Thursday, June 14, 2018

A Primer on Giant Cell (Temporal) Arteritis

Neuropathologists are often tasked with handling ophthalmic pathology at their institutions. As such, they are assigned all cases submitted by ophthalmologists -- including temporal artery biopsies for determination of the presence of active giant cell (temporal) arteritis. What follows is a quick reference on the important points to remember about giant cell arteritis. (If there are things I am forgetting, please add your comments.):

Arrow points to a giant cell in a temporal artery wall
(from Robbins Basic Pathology, 10th edition)
Refering to the condition as "temporal arteritis" is not entirely accurate as giant cell arteritis is a granulomatous inflammatory disorder that can affect a variety of large and small arteries in the head. In addition to the temporal artery, ophthalmic arteries can be affected (which is the reason ophthalmologists are often the clinicians performing biopsies in suspected cases). Additionally, vertebral arteries and even the aorta (giant cell aortitis) can be involved. Since ophthalmic arteritis can lead to sudden and irreversible blindness, affected patients must be promptly diagnosed and treated. A negative biopsy result does not entirely exclude the diagnosis as the distribution of inflammation is often patchy.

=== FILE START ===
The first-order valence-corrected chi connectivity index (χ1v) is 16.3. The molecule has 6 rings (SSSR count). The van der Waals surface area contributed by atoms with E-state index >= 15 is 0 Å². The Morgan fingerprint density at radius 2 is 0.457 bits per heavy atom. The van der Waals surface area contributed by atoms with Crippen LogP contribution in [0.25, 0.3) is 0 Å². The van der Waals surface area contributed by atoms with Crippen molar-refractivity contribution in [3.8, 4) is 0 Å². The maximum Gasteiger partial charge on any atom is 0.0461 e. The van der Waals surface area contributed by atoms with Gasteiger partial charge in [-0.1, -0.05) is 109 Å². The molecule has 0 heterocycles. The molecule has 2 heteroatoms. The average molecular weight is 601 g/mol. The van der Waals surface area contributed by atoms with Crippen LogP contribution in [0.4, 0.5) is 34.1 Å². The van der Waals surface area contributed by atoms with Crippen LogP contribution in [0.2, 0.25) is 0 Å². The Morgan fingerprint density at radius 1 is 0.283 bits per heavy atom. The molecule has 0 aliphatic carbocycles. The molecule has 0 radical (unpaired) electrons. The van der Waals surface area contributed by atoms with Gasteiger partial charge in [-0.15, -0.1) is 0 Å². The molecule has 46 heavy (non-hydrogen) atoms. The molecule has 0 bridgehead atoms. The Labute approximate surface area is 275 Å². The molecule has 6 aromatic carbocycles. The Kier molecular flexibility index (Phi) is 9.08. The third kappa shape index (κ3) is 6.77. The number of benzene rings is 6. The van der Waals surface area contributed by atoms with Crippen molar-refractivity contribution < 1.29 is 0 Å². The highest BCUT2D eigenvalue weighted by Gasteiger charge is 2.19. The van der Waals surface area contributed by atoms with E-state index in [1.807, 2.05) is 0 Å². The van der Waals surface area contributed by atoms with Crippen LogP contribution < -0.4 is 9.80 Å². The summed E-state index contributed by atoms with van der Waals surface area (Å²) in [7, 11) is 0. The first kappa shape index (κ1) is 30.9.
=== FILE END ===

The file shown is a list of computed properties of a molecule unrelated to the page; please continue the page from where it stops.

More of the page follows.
Because pathologic changes tend to be patchy, examination of several cross-sectional levels is required. Involved segments exhibit nodular intimal thickening (and occasional thromboses). Most lesions exhibit granulomatous inflammation within the inner media which disrupts the internal elastic lamina. A minority of cases do not show either granulomas or giant cells, instead exhibiting only a non-specific acute and chronic inflammatory infiltrate. Healing is characterized by intimal thickening, medial thinning, and adventitial fibrosis.

Reference: Kumar V, Abbas AK, and Aster JC (eds.) Robbins Basic Pathology, Chapter 10 "Blood Vessels", 10th Edition (2018) pp. 384-5.

No comments: